“Would you eat food grown on a landfill?” asks a KVUE News anchor, eyebrows raised provocatively. (Viewers are meant to sneer, I guess, and recoil in horror?) The report goes on to highlight the work of Joy Youwakim, a University Of Texas economics major who is exploring the idea of growing crops on top of a former landfill. Youwakim and her mathematics professor say the food could be used to provide produce to Texas food deserts or areas that lack fresh groceries. And while the idea is meant to provoke shock, it’s not that out-there an idea at all.
For one, compost and manure have both been part of agricultural processes for a long, long time. They provide the soil with rich nutrients that keep it from depleting, and enable it to grow richer and more abundant food. Secondly, just look at the landfill pictured in the video: It looks like a beautiful prairie, complete with wind-swept wildflower meadows. The landfill is capped with a clay liner topped with soil, and by growing only shallow-root plants, Youwakim ensures the crops aren’t penetrating that layer.
“The landfill is 330 acres. It’s a lot of land that just sits there,” Youwakim told The Daily Texan last year. “It’s a covered landfill, so there’s waste, then a foot of soil, more waste, then another foot of soil.”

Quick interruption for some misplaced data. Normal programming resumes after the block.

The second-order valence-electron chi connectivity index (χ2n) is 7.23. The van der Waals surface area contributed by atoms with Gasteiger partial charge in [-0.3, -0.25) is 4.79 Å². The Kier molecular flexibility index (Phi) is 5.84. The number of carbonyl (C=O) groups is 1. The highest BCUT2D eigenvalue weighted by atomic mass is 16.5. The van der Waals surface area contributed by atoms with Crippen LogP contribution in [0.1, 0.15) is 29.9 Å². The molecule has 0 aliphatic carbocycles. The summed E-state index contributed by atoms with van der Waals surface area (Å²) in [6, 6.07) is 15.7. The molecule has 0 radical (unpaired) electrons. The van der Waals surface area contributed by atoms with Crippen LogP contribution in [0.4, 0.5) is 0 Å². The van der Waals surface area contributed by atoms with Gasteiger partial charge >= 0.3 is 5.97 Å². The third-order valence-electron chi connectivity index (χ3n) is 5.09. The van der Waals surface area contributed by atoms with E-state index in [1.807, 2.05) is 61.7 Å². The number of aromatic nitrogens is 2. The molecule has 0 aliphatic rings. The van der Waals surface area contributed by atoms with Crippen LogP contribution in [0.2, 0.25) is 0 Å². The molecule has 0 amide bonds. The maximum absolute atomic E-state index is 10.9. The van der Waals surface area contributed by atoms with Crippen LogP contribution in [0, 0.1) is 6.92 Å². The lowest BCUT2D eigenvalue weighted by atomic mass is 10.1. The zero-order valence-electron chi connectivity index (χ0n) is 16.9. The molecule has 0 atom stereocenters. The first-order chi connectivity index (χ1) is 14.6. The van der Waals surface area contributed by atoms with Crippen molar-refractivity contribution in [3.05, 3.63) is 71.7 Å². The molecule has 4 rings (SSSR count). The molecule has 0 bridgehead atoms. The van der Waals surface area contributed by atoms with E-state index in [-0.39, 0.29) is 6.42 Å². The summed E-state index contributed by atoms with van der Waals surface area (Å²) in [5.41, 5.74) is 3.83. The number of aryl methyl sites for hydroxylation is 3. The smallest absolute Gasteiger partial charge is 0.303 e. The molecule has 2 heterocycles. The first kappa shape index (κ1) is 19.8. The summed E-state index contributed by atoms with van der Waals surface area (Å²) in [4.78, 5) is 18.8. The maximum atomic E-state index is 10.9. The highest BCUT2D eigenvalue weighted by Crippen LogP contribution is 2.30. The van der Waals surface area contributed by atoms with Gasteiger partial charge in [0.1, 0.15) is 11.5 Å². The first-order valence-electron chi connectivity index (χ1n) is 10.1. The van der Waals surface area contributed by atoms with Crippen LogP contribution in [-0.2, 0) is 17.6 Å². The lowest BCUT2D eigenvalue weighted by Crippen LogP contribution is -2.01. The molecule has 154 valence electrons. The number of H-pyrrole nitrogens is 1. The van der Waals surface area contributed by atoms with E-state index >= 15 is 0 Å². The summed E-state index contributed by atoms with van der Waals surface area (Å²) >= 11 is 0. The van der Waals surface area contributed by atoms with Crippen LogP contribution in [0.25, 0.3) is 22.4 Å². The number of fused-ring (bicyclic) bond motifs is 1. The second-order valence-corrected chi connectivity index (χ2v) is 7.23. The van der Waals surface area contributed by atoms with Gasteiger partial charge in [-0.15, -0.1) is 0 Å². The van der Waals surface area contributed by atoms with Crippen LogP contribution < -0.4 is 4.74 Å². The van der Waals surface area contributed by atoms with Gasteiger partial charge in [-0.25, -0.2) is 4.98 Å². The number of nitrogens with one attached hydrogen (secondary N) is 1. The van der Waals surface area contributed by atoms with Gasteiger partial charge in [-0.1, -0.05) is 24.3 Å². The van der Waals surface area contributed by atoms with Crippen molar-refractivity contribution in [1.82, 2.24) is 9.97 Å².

The project is just experimental for now, and will require more testing and research before the crops could actually reach consumers. But Youwakim says the harvested veggies tested negative for listeria and salmonella, and heavy metal levels were “fairly low.” The yield was solid, too: 20 pounds of food on 200 square feet. Scaled up, she says that using the entire landfill could provide veggies for 32,000 people annually. If the food is found to be chemically safe, who cares if the land it’s grown on was once a landfill? You know the vast majority of all vegetables are grown in—gasp—dirt, right?